Acreditación desde perspectiva Republicanos de EEUU: Trump y De Santis
Junio 3, 2023

Why Are Trump and DeSantis Talking About Accreditation?

Republican politicians have found a new target in their efforts to reshape higher education: accrediting agencies.

Announcing his presidential bid this month, Gov. Ron DeSantis, Republican of Florida, called out accrediting agencies as “cartels” that are driving the proliferation of diversity, equity, and inclusion policies on college campuses.

If he were elected president, DeSantis said, the U.S. Department of Education would create “alternative accreditation regimes, where instead of saying, ‘You will only get accredited if you do DEI,’ you’ll have an accreditor that will say, ‘We will not accredit you if you do DEI.’” (Diversity, equity, and inclusion programs differ from campus to campus, and encompass supports for students from underserved communities, diversity statements in hiring, stand-alone offices aimed at inclusion, and diversity training for employees.)

Earlier in May, former President Donald Trump, who is running to return to office, said he would “fire” the existing accrediting agencies and create new ones to reclaim “our once-great educational institutions from the radical left.”

The intricacies of accreditation policy are not usually the fodder of presidential campaigns. The accreditation process is complex, lengthy, and mostly opaque; for the average college, it happens as infrequently as once a decade; and the heads of accrediting agencies usually shun the media, let alone attention from partisan campaigns.

DeSantis has tried to put higher education front and center as a governor, said Jonathan Fansmith, senior vice president for government relations at the American Council on Education. But even among experts, he said, accreditation is not usually a major issue in discussions of higher-ed policy.

Ralph A. Wolff, a former president of an accreditor, the Western Association of Schools and Colleges, said the candidates’ references to accreditation are another attempt to scare the public over policies to promote diversity, equity, and inclusion. “Nobody has lost accreditation for failing to meet a standard under DEI,” he said. “It’s another one of these myths — just a trigger to make someone the evil party.”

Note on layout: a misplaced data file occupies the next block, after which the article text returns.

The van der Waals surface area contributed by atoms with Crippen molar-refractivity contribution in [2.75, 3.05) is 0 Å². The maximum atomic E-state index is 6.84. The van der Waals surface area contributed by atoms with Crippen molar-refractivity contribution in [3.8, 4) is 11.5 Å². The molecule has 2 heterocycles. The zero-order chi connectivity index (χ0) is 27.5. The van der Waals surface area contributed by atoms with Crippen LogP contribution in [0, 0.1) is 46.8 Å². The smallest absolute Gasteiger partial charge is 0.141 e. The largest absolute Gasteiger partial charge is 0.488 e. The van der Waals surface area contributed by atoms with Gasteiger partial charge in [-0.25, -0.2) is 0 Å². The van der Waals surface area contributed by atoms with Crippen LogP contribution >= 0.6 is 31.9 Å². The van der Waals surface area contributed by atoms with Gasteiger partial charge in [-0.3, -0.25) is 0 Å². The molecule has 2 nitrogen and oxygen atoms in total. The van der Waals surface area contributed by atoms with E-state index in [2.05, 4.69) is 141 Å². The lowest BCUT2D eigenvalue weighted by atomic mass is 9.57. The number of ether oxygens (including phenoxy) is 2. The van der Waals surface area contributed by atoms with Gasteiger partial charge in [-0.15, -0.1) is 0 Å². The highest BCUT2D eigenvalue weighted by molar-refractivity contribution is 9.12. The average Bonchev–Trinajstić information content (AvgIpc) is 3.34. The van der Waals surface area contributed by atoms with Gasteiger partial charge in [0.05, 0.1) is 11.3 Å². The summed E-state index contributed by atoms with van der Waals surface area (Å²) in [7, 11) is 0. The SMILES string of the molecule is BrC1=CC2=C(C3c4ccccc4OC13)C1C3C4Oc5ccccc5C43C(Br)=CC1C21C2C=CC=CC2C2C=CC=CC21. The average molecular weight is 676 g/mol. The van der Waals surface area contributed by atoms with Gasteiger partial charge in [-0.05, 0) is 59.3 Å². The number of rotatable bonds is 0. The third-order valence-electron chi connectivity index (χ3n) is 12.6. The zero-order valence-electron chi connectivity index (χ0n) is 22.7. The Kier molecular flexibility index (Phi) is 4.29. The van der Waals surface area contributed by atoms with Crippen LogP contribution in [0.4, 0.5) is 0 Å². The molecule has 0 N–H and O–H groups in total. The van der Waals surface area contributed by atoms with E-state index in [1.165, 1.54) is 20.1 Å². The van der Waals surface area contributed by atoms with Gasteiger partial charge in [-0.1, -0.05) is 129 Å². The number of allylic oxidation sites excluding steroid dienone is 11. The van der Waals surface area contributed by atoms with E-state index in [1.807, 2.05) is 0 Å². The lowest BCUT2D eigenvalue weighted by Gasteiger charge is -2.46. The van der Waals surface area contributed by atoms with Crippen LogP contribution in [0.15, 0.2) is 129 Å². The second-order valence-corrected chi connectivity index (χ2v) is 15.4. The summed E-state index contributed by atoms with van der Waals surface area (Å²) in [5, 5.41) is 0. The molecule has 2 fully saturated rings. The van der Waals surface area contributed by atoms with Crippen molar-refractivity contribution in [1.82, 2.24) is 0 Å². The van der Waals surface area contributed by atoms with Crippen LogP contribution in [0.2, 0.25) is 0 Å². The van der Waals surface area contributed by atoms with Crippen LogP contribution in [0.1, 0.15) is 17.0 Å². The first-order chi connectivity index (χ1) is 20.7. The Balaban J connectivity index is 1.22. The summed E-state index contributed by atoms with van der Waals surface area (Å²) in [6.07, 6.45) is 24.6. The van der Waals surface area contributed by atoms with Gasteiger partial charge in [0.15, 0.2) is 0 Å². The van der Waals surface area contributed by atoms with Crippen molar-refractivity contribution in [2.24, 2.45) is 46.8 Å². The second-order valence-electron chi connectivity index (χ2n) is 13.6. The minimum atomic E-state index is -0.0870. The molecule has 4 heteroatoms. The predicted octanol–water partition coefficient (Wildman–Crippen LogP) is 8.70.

In the Spotlight

Mentions by two major presidential candidates are just the latest effort by conservative politicians to put a spotlight on the private nonprofit organizations that serve as gatekeepers for federal financial aid. Colleges that want to receive such aid must be accredited by a federally recognized accreditor.

In Congress, Rep. Burgess Owens, Republican of Utah, has introduced a bill that would prohibit accreditors from making colleges “meet any political litmus tests, such as requiring adherence to DEI standards, as a condition of accreditation.”

DEI legislation tracker

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Explore maps and read descriptions and status of bills in states where lawmakers are seeking to restrict colleges’ DEI efforts.

Visit The Assault on DEI for related stories.

As governor, DeSantis championed a 2022 law requiring all of the state’s public colleges to seek accreditation from any agency that is not the Southern Association of Colleges and Schools’ Commission on Colleges — the group that now oversees Florida’s 28 state colleges and 12 public universities. The law came on the heels of the accreditor’s inquiries about political interference and conflicts of interest at Florida State University and the University of Florida.